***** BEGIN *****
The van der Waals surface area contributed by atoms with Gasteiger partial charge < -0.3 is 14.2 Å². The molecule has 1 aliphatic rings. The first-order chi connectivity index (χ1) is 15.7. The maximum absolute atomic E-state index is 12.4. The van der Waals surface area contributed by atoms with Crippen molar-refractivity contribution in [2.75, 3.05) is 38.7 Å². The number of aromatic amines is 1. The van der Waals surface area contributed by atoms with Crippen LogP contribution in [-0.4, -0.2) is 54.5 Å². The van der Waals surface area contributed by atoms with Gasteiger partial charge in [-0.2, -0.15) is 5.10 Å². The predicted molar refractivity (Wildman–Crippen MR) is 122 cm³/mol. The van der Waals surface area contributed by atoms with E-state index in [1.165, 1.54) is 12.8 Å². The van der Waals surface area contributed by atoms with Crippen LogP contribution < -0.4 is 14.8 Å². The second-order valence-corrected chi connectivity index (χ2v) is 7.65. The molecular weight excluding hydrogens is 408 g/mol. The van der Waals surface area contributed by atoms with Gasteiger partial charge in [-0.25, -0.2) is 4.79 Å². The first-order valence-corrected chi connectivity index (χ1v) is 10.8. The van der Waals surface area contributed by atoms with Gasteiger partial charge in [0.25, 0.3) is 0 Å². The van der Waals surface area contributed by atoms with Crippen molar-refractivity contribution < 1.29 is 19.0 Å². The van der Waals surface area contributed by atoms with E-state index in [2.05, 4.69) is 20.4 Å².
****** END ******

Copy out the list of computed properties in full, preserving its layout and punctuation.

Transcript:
The van der Waals surface area contributed by atoms with Gasteiger partial charge < -0.3 is 14.2 Å². The molecule has 1 aliphatic rings. The first-order chi connectivity index (χ1) is 15.7. The maximum absolute atomic E-state index is 12.4. The van der Waals surface area contributed by atoms with Crippen molar-refractivity contribution in [2.75, 3.05) is 38.7 Å². The number of aromatic amines is 1. The van der Waals surface area contributed by atoms with Crippen LogP contribution in [-0.4, -0.2) is 54.5 Å². The van der Waals surface area contributed by atoms with Gasteiger partial charge in [-0.2, -0.15) is 5.10 Å². The predicted molar refractivity (Wildman–Crippen MR) is 122 cm³/mol. The van der Waals surface area contributed by atoms with E-state index in [1.165, 1.54) is 12.8 Å². The van der Waals surface area contributed by atoms with Crippen LogP contribution < -0.4 is 14.8 Å². The second-order valence-corrected chi connectivity index (χ2v) is 7.65. The molecular weight excluding hydrogens is 408 g/mol. The van der Waals surface area contributed by atoms with Gasteiger partial charge in [-0.25, -0.2) is 4.79 Å². The first-order valence-corrected chi connectivity index (χ1v) is 10.8. The van der Waals surface area contributed by atoms with Gasteiger partial charge in [0.25, 0.3) is 0 Å². The van der Waals surface area contributed by atoms with Crippen molar-refractivity contribution < 1.29 is 19.0 Å². The van der Waals surface area contributed by atoms with E-state index in [2.05, 4.69) is 20.4 Å².